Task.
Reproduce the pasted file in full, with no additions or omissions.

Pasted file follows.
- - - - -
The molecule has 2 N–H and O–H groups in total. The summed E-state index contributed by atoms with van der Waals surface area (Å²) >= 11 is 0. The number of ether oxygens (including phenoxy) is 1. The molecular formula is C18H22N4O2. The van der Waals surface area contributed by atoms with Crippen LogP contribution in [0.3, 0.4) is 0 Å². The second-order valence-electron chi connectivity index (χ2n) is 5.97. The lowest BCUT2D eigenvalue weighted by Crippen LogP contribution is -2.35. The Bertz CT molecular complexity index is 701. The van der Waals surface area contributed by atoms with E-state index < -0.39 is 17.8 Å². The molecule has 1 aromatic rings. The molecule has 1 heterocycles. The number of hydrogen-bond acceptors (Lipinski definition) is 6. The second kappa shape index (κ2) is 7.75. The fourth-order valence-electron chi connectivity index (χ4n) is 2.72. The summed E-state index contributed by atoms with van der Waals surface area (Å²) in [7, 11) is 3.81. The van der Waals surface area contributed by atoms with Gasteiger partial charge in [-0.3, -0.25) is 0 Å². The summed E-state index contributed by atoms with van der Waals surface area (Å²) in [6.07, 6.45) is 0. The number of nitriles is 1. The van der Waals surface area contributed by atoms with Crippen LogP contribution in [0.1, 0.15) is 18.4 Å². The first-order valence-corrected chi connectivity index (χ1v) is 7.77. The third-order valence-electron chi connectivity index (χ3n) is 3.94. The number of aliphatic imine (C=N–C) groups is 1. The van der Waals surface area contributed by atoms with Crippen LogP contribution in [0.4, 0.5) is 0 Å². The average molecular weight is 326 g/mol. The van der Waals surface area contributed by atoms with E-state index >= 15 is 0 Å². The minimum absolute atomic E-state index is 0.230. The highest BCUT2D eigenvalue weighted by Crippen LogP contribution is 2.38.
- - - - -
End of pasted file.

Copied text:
The molecule has 2 N–H and O–H groups in total. The summed E-state index contributed by atoms with van der Waals surface area (Å²) >= 11 is 0. The number of ether oxygens (including phenoxy) is 1. The molecular formula is C18H22N4O2. The van der Waals surface area contributed by atoms with Crippen LogP contribution in [0.3, 0.4) is 0 Å². The second-order valence-electron chi connectivity index (χ2n) is 5.97. The lowest BCUT2D eigenvalue weighted by Crippen LogP contribution is -2.35. The Bertz CT molecular complexity index is 701. The van der Waals surface area contributed by atoms with E-state index < -0.39 is 17.8 Å². The molecule has 1 aromatic rings. The molecule has 1 heterocycles. The number of hydrogen-bond acceptors (Lipinski definition) is 6. The second kappa shape index (κ2) is 7.75. The fourth-order valence-electron chi connectivity index (χ4n) is 2.72. The summed E-state index contributed by atoms with van der Waals surface area (Å²) in [7, 11) is 3.81. The van der Waals surface area contributed by atoms with Gasteiger partial charge in [-0.3, -0.25) is 0 Å². The summed E-state index contributed by atoms with van der Waals surface area (Å²) in [6.07, 6.45) is 0. The number of nitriles is 1. The van der Waals surface area contributed by atoms with Crippen LogP contribution in [0.1, 0.15) is 18.4 Å². The first-order valence-corrected chi connectivity index (χ1v) is 7.77. The third-order valence-electron chi connectivity index (χ3n) is 3.94. The number of aliphatic imine (C=N–C) groups is 1. The van der Waals surface area contributed by atoms with Crippen LogP contribution in [0.4, 0.5) is 0 Å². The average molecular weight is 326 g/mol. The van der Waals surface area contributed by atoms with E-state index >= 15 is 0 Å². The minimum absolute atomic E-state index is 0.230. The highest BCUT2D eigenvalue weighted by Crippen LogP contribution is 2.38.